Highly sensitive photoacoustic catheter probe could better identify heart disease

A new photoacoustic imaging catheter can reveal fatty arteries caused by a major form of cardiovascular disease with much better detail.

An international team of researchers from Purdue University (West Lafayette, IN), the Indiana University School of Medicine (Indianapolis, IN), and the Shanghai Institute of Optics and Fine Mechanics (Shanghai, China) has developed an intravascular photoacoustic (IVPA) imaging catheter design with collinear overlap between optical and acoustic waves with a tiny probe. The design can greatly improve the sensitivity and depth of IVPA imaging, revealing fatty arteries caused by atherosclerosis (a major form of cardiovascular disease) with much better detail. The team's system meets clinical requirements while illuminating arteries to a useful depth and at quick-enough speeds, which has been challenging to address until now.

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The collinear design of the catheter enables the IVPA imaging system to see much deeper and much more lipid information in the arteries, which could allow doctors to better identify and diagnose the plaque vulnerability in patients, explains Yingchun Cao, a postdoctoral fellow in Professor Ji-Xin Cheng's group at Purdue University and first author of the paper describing the work.

IVPA imaging works by measuring ultrasound signals from molecules exposed to a light beam from a fast-pulsing laser. The new probe allows the optical beam and sound wave to share the same path all the way during imaging (collinear overlapping) rather than cross-overlap as in previous designs. This increases the sensitivity and the imaging depth of the instrument, allowing for high-quality IVPA imaging of a human coronary artery over 6 mm in depth—from the lumen, the normally open channel within arteries, to perivascular fat, which surrounds the outside of most arteries and veins.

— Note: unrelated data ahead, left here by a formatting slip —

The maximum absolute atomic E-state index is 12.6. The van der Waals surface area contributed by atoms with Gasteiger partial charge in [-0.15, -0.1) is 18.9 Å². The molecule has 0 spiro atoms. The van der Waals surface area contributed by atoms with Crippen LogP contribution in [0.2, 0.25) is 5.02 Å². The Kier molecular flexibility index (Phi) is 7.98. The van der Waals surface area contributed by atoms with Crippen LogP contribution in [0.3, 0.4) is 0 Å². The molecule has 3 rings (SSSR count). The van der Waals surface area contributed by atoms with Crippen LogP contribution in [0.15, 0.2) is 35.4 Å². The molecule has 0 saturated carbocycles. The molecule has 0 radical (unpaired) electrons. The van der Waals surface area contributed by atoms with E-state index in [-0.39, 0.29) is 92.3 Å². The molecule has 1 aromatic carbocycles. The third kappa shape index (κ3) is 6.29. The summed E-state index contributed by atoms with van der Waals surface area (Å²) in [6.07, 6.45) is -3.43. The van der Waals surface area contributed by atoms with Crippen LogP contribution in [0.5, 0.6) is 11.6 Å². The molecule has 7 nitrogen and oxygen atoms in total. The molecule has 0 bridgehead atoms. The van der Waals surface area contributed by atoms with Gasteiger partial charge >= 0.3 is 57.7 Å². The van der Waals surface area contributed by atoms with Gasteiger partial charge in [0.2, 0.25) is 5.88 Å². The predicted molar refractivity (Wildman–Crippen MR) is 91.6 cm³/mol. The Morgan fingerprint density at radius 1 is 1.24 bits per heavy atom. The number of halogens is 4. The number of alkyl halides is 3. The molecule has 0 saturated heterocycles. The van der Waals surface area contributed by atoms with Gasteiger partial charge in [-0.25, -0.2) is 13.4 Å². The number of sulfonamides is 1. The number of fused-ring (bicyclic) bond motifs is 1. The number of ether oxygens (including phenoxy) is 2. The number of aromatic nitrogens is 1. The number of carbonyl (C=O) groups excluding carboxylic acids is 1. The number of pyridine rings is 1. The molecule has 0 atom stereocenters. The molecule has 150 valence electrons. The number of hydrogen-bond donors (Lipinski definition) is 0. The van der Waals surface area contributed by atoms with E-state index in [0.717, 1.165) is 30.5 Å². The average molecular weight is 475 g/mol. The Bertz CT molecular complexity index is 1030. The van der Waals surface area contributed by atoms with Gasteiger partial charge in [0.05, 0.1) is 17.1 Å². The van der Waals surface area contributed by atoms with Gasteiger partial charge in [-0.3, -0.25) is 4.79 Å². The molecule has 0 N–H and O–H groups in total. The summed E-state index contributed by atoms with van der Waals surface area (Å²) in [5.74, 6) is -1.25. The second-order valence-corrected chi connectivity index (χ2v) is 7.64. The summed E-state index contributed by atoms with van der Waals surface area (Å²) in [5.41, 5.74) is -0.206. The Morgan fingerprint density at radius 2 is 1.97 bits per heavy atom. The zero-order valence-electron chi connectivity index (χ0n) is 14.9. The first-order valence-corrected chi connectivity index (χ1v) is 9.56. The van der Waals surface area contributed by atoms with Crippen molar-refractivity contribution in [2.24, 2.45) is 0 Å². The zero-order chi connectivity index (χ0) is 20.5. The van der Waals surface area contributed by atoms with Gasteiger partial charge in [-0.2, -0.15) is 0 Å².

The Cheng laboratory had previously tried a design based on a ring-shaped transducer to accomplish the same collinear overlap idea. But the size of the transducer prevented its further application in the clinic. The team came up with the current design by transmitting the optical wave while reflecting the sound wave on an angled surface.

The research team will present their study at the Conference on Lasers and Electro-Optics (CLEO), to be held June 5-10, 2016, in San Jose, CA. The study, titled "Highly Sensitive Intravascular Photoacoustic Imaging with a Collinear Catheter Probe," will be presented from 5:45-6 p.m. on Thursday, June 9th in the Salon I and II of the Marriott San Jose hotel.

The study has also been published in the journal Scientific Reports; for more information, please visit http://dx.doi.org/10.1038/srep25236.

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